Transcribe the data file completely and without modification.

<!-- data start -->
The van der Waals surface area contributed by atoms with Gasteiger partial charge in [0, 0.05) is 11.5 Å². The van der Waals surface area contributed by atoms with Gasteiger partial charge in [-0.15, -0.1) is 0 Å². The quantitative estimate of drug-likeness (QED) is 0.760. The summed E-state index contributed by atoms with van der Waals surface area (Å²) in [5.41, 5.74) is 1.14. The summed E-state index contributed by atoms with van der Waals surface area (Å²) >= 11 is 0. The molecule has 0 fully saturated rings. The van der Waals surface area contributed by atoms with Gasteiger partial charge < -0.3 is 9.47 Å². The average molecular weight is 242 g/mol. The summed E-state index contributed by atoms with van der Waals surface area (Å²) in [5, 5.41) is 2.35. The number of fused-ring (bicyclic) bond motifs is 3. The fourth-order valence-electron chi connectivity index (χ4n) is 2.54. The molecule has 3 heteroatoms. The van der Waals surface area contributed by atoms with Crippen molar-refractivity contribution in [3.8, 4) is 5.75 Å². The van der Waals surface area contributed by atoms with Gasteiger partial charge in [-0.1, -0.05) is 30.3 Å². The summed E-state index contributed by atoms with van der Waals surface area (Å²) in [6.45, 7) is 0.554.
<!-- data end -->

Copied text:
The van der Waals surface area contributed by atoms with Gasteiger partial charge in [0, 0.05) is 11.5 Å². The van der Waals surface area contributed by atoms with Gasteiger partial charge in [-0.15, -0.1) is 0 Å². The quantitative estimate of drug-likeness (QED) is 0.760. The summed E-state index contributed by atoms with van der Waals surface area (Å²) in [5.41, 5.74) is 1.14. The summed E-state index contributed by atoms with van der Waals surface area (Å²) >= 11 is 0. The molecule has 0 fully saturated rings. The van der Waals surface area contributed by atoms with Gasteiger partial charge < -0.3 is 9.47 Å². The average molecular weight is 242 g/mol. The summed E-state index contributed by atoms with van der Waals surface area (Å²) in [5, 5.41) is 2.35. The number of fused-ring (bicyclic) bond motifs is 3. The fourth-order valence-electron chi connectivity index (χ4n) is 2.54. The molecule has 3 heteroatoms. The van der Waals surface area contributed by atoms with Crippen molar-refractivity contribution in [3.8, 4) is 5.75 Å². The van der Waals surface area contributed by atoms with Gasteiger partial charge in [-0.1, -0.05) is 30.3 Å². The summed E-state index contributed by atoms with van der Waals surface area (Å²) in [6.45, 7) is 0.554.